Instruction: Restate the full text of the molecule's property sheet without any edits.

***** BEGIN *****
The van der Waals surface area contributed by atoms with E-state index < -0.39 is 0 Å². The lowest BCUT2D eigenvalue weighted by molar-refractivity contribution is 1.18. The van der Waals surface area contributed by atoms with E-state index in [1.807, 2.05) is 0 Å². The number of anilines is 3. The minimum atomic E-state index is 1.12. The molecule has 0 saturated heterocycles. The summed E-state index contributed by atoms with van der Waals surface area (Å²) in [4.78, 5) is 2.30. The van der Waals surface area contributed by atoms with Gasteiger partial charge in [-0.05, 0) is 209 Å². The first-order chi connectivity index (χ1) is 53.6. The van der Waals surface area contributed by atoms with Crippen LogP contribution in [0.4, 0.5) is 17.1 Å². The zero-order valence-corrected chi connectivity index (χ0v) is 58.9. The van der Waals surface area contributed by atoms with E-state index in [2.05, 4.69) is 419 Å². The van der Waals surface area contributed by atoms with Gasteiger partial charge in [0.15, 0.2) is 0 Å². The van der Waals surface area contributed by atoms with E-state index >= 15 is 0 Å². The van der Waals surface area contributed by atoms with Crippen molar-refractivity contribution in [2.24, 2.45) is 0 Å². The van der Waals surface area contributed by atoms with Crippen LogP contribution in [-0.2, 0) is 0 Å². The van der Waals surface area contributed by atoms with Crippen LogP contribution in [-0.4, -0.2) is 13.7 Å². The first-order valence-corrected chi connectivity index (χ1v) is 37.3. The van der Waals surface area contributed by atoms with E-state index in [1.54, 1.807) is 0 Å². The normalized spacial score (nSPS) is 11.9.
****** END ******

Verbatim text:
The van der Waals surface area contributed by atoms with E-state index < -0.39 is 0 Å². The lowest BCUT2D eigenvalue weighted by molar-refractivity contribution is 1.18. The van der Waals surface area contributed by atoms with E-state index in [1.807, 2.05) is 0 Å². The number of anilines is 3. The minimum atomic E-state index is 1.12. The molecule has 0 saturated heterocycles. The summed E-state index contributed by atoms with van der Waals surface area (Å²) in [4.78, 5) is 2.30. The van der Waals surface area contributed by atoms with Gasteiger partial charge in [-0.05, 0) is 209 Å². The first-order chi connectivity index (χ1) is 53.6. The van der Waals surface area contributed by atoms with Crippen LogP contribution in [0.4, 0.5) is 17.1 Å². The zero-order valence-corrected chi connectivity index (χ0v) is 58.9. The van der Waals surface area contributed by atoms with E-state index in [2.05, 4.69) is 419 Å². The van der Waals surface area contributed by atoms with Gasteiger partial charge in [0.15, 0.2) is 0 Å². The van der Waals surface area contributed by atoms with E-state index >= 15 is 0 Å². The van der Waals surface area contributed by atoms with Crippen molar-refractivity contribution in [2.24, 2.45) is 0 Å². The van der Waals surface area contributed by atoms with Crippen LogP contribution in [-0.2, 0) is 0 Å². The van der Waals surface area contributed by atoms with Crippen LogP contribution in [-0.4, -0.2) is 13.7 Å². The first-order valence-corrected chi connectivity index (χ1v) is 37.3. The van der Waals surface area contributed by atoms with E-state index in [1.54, 1.807) is 0 Å². The normalized spacial score (nSPS) is 11.9.